Mr. Cameron, though, is having none of it. Within hours of Mrs. Kirchner's statement, he went before television cameras, saying that the future of the islands would be determined by the Falkland Islanders and that they would make their feelings known in a referendum to be held in March on the islands' political status.
That was the expedient Britain adopted last year when Mrs. Kirchner campaigned in Argentina, and at the United Nations in New York, for a reopening of the sovereignty issue on the 30th anniversary of the 1982 war.
"As long as they choose to stay with the United Kingdom, they have my 100 percent backing," Mr. Cameron said.
For the British leader, it is a safe bet. About 70 percent of the islanders are of British descent, and visitors there say there is no more than a scattering of support for an Argentine takeover. Tying the Falklands' future to the islanders' choice leaves Britain essentially where it was under Mrs. Thatcher. She remains a revered figure for Mr. Cameron, not only for her conservative stewardship at 10 Downing Street but also for her success in turning the Falklands issue into her second general-election victory, in 1983. It is a precedent unlikely to be lost on the current prime minister as he contemplates the general election he must face in 2015.
If there is a worry for Mr. Cameron, it lies in the possibility that Argentina, with popular passions heightened by Mrs. Kirchner, may make another attempt to seize the islands by force. British military commanders say they consider that highly unlikely, since Argentina's armed forces have been barely modernized since the military junta there collapsed in the wake of the 1982 conflict, and they lack the power they had then to project air and naval power.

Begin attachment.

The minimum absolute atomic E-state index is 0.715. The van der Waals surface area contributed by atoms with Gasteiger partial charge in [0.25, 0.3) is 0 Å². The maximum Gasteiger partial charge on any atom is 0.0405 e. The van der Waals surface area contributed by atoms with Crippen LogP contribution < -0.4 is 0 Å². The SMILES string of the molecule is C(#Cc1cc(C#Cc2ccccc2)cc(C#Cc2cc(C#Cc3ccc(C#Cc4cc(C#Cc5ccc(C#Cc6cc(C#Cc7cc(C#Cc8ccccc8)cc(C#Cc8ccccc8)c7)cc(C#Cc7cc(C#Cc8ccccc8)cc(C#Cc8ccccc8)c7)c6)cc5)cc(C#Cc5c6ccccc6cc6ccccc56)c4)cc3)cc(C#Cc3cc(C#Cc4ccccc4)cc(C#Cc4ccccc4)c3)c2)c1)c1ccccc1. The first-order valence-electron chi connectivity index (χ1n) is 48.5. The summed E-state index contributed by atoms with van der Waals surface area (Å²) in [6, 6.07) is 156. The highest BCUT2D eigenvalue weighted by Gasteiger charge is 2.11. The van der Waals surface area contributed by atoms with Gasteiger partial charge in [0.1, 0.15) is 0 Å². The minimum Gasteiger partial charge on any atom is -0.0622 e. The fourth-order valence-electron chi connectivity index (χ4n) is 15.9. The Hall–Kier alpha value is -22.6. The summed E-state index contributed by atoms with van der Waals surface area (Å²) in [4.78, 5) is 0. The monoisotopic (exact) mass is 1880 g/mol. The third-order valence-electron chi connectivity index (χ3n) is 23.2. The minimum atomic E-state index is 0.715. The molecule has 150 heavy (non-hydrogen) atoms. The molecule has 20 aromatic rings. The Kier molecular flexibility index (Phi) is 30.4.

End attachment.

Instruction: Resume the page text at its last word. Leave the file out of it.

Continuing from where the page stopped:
British forces on the islands have been expensively upgraded, with 800 troops, a new military airfield equipped to take heavy transport jets, a squadron of Typhoon fighter-bombers and, at times of tension, a nuclear attack submarine prowling the South Atlantic.
But Britain miscalculated before, in 1982, when Mrs. Thatcher's government brushed aside diplomatic warnings of an invasion.
"I never, never expected the Argentines to invade the Falklands head-on," she told an inquiry after the war, according to secret cabinet papers from the period that were released in late December. "It was such a stupid thing to do, as events happened, such a stupid thing even to contemplate doing."
The papers included another kind of warning. Little noticed among the newly published documents was the last dispatch of Britain's ambassador to Argentina when the Falklands invasion took place.
The envoy, Anthony Williams, who was never assigned as an ambassador again, argued eloquently that Britain had been wrong to regard the Argentine invasion as "a simple act of brigandage." He said that although the country had "its share of vandals, hooligans and roughs," it also had a case that the ambassador suggested could be compared to the seizure of the Suez Canal from its British and French owners in 1956 by President Gamal Abdel Nasser of Egypt.
"If our rightness is not so absolute as it now seems to us, no more is Argentine wrongness," he said.
This article originally appeared in The New York Times.